• Aluminum Rear Stub Axle Housing, 3652A, Tumbles can wreak havoc on rear axle housings and sometimes they can break where the camber link attaches. A set of aluminum housings will beef up the suspension. Traxxas offers them in a variety of colors.
The slim semi-tub chassis on these trucks keeps things simple with the battery sitting in the center of the frame and held in place with a simple strap holder. There is room in the battery tray for several LiPo pack sizes in case you want to upgrade your power later. Front and rear ladder braces give the truck support and that cool, raised monster truck look. The color of these braces may change depending on the style of truck you choose. The steering servo bolts to the front of the chassis and steers the servo with direct adjustable tie-rod links with a servo saver to protect the servo from damage. A small tubular bumper with upper impact absorber protects the front end.
The front suspension on the trucks is Traxxas’ tried and true lower composite arms with carriers and bearing-in steering knuckles. The top link is a solid fixed link for better durability and is secured with shoulder screws. The steering turnbuckles, however, are adjustable if the driver wants to change steering toe adjustments. The oil filled shocks get springs that color- match the vehicle so here Craniac gets red and Skully gets green.
The rear suspension gets stout suspension arms, fixed upper links and oil filled, coil over shocks to damp the vehicle. Standard Traxxas hubs support the stub axles that connect to telescoping universals. We did notice that bronze bushings are used to support the axles to keep the cost of the kit down so we suggest finding a ball bearing kit to replace the bushings as soon as your pockets allow.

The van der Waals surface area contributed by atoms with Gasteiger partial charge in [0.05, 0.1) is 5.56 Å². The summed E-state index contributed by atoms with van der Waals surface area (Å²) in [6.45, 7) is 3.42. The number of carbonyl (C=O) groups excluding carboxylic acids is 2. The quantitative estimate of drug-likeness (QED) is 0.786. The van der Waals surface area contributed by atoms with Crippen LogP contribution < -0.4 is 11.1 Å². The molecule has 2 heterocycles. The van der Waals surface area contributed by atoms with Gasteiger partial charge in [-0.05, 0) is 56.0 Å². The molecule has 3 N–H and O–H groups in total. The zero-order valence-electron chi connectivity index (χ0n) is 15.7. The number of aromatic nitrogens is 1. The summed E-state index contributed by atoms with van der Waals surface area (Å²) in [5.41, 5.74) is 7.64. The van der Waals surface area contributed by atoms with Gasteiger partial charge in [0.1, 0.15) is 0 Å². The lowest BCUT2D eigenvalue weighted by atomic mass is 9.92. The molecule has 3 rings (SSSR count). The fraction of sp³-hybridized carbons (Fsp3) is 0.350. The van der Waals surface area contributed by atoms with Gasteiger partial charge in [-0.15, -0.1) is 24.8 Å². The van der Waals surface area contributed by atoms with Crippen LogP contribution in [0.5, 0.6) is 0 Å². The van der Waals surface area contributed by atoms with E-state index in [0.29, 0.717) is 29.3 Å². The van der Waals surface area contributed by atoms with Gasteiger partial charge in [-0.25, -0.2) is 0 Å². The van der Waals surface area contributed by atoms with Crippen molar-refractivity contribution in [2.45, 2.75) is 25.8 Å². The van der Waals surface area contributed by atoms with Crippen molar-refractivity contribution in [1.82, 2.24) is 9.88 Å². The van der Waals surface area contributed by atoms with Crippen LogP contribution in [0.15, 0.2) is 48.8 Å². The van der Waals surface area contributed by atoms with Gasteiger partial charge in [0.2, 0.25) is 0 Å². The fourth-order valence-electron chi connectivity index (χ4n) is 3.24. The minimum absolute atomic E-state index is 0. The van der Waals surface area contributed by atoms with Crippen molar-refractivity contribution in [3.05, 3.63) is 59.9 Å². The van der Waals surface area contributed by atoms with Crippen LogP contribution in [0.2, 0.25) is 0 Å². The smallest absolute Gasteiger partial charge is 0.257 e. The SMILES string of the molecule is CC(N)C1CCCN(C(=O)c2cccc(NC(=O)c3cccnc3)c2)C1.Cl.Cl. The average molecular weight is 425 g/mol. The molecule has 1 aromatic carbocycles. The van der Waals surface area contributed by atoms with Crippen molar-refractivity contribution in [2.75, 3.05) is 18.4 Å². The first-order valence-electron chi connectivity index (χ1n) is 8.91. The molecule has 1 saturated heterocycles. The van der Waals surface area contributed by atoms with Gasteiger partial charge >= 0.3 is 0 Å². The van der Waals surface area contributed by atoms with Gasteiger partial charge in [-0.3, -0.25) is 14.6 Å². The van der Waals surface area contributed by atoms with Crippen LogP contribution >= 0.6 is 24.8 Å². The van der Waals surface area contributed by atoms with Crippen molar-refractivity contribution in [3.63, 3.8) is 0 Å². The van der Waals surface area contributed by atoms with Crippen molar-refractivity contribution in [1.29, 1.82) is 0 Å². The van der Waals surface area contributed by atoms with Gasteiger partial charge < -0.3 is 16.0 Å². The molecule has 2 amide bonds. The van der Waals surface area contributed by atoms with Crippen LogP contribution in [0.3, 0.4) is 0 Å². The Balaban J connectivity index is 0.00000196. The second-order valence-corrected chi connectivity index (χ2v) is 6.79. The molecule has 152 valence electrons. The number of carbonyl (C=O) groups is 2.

For those looking for a well equipped kit, Traxxas offers a nice package with the Skully and Craniac. The only things you’ll need to purchase with these kits are fresh “AA” batteries, but what you do get is the assembled truck with painted and decaled body on top. The electronics are installed in the truck too and the included radio is already set to the machine and trimmed. There are some accessories like tape, spare clips and body spacers along with a great manual to get familiar with what’s what in the kit and how to get started. A new addition to recent Traxxas kits is the 4-Amp AC charger fitted with an ID plug to charge the included 7-cell NiMh battery. The AC charger does require you to use a 12V socket for charging, but unlike included factory wall chargers from other brands that have a dismally low charge rate (which means a slow charge time,) the 4-Amp Traxxas charger speeds up the charge process but still keeps kit costs down.